Analysis: Cuba’s title recording system, part 1

By José Manuel Pallí, Esq.

I apparently raised more than a few eyebrows by claiming that Cuba’s land title recording system before Castro was much better than anything we have ever had in the United States. At the risk of stepping on even more toes, here is why I said what I said.

First, let me make clear that my statement is not born of any claim to Cuban exceptionalism: Cubans can hardly brag about the recording system they had back in 1959, since it was the creation of Spaniards in the middle of the 19th century, who in turn followed ideas originally developed in Germany. Of course, back then Cuba was part of Spain (it was one of Spain’s provincias de ultramar), and, as a matter of fact, Cuba tasted this Spanish Recording Law (known in its original version as the Ley Hipotecaria de Ultramar) even before it was in effect in the mainland.

And I am not saying that our court-run recording system in the United States is not serviceable as it is. I am saying it can be very much improved if we would only look at what other countries are doing  — and have been doing for eons — with theirs. By humbly acknowledging the possibility that others may have a better answer for problems such as mortgage fraud, certainty as to who owns a given secured loan when the time comes to foreclose on it, or people entering into contracts they do not understand the consequences of, we may begin to resolve some of the issues that are keeping us mired in this never-ending “financial crisis” and clogging our justice administration system.

There are two main varieties of land title recording systems. The United States one is the less elaborate, and it simply records and publicizes a private document, assigning a priority to it, based on its date of recordation. All you need to do to have your document recorded is take it to the courthouse and present it, making sure it meets certain minimal formalities, which are the only thing the record keepers review prior to recording it. It is a system that records and publicizes documents.

In the kind of Spanish (German-inspired) recording system in place in Cuba before Castro, the registrar in charge of the recording office reviews the (usually “public” or notarial) document presented for recordation, checking on it from several angles, its completeness and its abidance by the applicable laws among them. The transaction contained in that same notarial document has been previously reviewed to mostly the same extent by a Civil Law Notary, an independent or third-party lawyer who makes sure that the parties (signatories) to the document or transaction fully understand its meaning and consequences. In essence, what this fellow does is make sure the document is legally effective, so as to accomplish what the parties freely will to do. The combination of this strictly reviewed notarial document (which in Civil Law carries a high evidentiary value that makes it almost self-proving), the pre-recordation review by the Registrar (calificación notarial y registral), and the legal principles on which the Spanish recording system is based, make the rights of the owner (of a piece of real property, of the mortgage encumbering it, or of any other real property rights he claims over it) of record virtually unassailable. So it is said to be a system that records (and even more importantly, assigns) real property rights, not just documents. The recording entries of such a system are sort of iron-cladded against the claims of those who may try to question the rights of the owner of record, which rights are thusly said to be legitimized by their recordation.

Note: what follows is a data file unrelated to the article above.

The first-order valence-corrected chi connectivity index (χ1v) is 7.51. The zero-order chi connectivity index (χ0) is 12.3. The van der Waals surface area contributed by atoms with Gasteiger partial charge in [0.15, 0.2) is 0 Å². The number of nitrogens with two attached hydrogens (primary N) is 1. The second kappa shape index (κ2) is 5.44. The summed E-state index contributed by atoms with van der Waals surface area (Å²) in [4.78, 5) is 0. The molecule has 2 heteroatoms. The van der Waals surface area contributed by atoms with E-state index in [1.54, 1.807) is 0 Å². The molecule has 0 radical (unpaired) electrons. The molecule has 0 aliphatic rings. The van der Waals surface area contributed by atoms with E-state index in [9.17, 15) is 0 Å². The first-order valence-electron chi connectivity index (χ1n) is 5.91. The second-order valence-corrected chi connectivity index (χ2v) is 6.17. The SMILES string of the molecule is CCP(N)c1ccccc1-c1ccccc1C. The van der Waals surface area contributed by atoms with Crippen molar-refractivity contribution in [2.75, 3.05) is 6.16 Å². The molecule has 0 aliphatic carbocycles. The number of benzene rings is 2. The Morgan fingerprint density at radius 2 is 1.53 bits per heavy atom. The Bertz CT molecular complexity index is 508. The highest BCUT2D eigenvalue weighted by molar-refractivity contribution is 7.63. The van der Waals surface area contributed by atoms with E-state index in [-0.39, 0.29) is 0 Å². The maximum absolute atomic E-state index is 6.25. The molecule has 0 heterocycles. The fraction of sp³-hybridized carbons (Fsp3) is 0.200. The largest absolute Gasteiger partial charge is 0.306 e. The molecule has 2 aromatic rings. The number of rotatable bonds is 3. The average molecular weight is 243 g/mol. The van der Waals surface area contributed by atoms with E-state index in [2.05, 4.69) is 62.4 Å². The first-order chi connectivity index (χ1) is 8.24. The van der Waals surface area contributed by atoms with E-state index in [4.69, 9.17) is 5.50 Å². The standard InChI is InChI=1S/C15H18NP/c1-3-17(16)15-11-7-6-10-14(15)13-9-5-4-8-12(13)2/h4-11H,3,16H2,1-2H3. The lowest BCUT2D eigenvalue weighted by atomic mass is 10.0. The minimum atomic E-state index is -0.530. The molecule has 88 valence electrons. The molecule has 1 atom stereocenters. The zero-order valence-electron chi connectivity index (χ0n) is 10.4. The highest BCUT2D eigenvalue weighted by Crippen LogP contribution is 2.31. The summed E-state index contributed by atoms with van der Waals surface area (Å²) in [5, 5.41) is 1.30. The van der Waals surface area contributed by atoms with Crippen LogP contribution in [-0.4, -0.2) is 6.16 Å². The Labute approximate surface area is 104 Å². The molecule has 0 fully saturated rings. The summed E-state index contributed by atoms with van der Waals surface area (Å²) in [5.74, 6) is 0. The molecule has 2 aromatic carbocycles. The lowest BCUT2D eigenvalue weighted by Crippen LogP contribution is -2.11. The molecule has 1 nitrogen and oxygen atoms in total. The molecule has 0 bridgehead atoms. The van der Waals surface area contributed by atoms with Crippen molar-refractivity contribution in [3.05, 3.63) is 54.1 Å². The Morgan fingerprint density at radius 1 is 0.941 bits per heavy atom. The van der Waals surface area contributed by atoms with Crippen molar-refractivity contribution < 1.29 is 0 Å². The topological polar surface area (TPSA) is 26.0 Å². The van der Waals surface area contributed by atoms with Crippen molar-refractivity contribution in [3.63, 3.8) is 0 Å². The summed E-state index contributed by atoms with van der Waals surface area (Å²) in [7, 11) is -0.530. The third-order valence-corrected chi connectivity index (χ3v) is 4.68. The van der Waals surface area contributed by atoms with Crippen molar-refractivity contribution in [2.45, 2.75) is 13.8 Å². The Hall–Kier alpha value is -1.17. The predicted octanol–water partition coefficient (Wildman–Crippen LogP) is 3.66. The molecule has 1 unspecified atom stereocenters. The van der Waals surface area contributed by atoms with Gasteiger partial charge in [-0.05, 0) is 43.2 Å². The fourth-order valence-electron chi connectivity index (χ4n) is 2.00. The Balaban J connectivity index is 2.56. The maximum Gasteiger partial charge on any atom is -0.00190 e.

There are other reasons why this “recordation of rights” system is much better than ours: